By Quedus Babalola
Many people living in America have expressed fear due to the rise of hate groups and violence to the LGBT+ community.
Twenty years after Matthew Shepard was murdered in Laramie, Wyoming for being gay, Bishop Gene Robinson interred Shepard’s ashes at the Washington National Cathedral on Oct. 26. The Rainbow
Alliance club on campus decided to educate the student body on the atrocious murder that took place by showing the film, “The Laramie Project,” in the Hillwood Cinema on Monday, Oct. 22.
“We chose to show this film because, along with many things, October is LGBT+ history month. Our history is often over- shadowed and overlooked, and as an organization we decided to think of ways
we could use this month to educate people of the history of the community,” Nicole Ludwig, a sophomore psychology major and president of the Rainbow Alliance, said.
Shepard was a 21-year-old student studying political science at the University of Wyoming. On Oct. 6, 1998, he was robbed, beaten and tied to a fence, where he was left to die after the attack. He was pronounced dead six days later. Shepard left a bar with two men who told him they would give him a ride home. The same two men were initially going to be charged with robbery, until their actions of beating Shepard and leaving him to die were discovered to be motivated by hate. They were later convicted with kidnapping and murder.
“The Laramie Project” is “a powerful and emotional film that covers the perspectives of so many individuals after the incident, and it really gives people insight as to how people really feel about LGBT+ people,” Ludwig said.
A common saying in the documentary is “live and let live.” This phrase is thrown out by people who were interviewed in the documentary in regards to having an issue with gay people. In today’s social climate, this phrase and understanding has become more prevalent. Its okay for you to be who you are, just as long as you’re not making anyone “uncomfortable.”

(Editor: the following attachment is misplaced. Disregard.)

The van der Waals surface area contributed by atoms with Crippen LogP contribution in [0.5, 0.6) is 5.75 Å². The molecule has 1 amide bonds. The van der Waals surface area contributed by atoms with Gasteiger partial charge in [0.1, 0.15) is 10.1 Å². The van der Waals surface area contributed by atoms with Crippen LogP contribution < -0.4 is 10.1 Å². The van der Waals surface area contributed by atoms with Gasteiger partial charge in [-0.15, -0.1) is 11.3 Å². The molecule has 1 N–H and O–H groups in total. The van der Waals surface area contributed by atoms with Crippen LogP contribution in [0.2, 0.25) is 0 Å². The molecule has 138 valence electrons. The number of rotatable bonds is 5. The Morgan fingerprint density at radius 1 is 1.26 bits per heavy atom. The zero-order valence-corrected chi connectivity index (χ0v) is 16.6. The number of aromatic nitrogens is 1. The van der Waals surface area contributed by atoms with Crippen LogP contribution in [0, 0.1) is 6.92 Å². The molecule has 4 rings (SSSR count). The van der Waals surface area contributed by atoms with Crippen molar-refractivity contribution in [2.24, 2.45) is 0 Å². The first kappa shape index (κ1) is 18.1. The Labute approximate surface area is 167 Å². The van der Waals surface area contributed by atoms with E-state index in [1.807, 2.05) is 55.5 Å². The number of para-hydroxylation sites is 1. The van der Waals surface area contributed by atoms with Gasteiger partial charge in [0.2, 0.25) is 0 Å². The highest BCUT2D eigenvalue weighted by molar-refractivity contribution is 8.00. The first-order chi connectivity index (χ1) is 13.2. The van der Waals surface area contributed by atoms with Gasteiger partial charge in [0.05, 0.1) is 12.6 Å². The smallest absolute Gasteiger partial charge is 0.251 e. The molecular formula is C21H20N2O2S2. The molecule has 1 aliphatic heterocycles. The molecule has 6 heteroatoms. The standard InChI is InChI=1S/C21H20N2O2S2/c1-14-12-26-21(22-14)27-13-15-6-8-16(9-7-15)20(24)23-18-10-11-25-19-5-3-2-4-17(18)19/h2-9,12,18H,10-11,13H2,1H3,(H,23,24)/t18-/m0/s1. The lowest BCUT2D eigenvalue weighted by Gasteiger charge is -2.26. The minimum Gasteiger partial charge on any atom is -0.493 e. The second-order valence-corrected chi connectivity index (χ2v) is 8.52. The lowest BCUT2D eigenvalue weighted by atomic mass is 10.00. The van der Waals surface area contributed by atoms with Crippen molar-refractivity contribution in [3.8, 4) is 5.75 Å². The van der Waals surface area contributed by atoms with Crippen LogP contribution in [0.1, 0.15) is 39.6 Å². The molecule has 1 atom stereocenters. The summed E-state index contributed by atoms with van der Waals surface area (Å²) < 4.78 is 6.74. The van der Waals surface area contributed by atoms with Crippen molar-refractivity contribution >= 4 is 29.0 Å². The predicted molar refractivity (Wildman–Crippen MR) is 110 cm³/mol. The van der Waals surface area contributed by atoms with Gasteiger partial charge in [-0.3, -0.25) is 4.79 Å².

“As long as you don’t hit on a straight man, you’re good in his book. The concept that all gay men want to turn straight men out and all that other stuff needs to be thrown out,” Marrantz Aubain, a senior psychology major said. “I think its repulsive when I hear people tell others they’re cool because they aren’t like the rest, especially when referring to the person’s masculinity or femininity,” he continued.
The Rainbow Alliance club strives to highlight and educate the student body about LGBT+ issues, especially during LGBT+ history month. “As discouraging as it may feel, do not let these events be the thing that makes you not come out to your friends and family or to stay silent when you wanted to speak up on these issues,” Ludwig said. “In reality, this sort of thing is not any- thing new, and while that can be interpreted in a negative way, it can also be a source of strength.”
Ludwig emphasized that everyone’s voice is important, and needs to be heard “especially during these hard times.” “Be annoying and stubborn and fight for the changes you want and need. Don’t let a bunch of fools in power make you feel less than human. And never, ever deny yourself your own right to be happy – even if it feels like everyone else is trying to,” she continued. “Always aim for your own safety and comfort. It isn’t selfish. It’s how you get through these things.”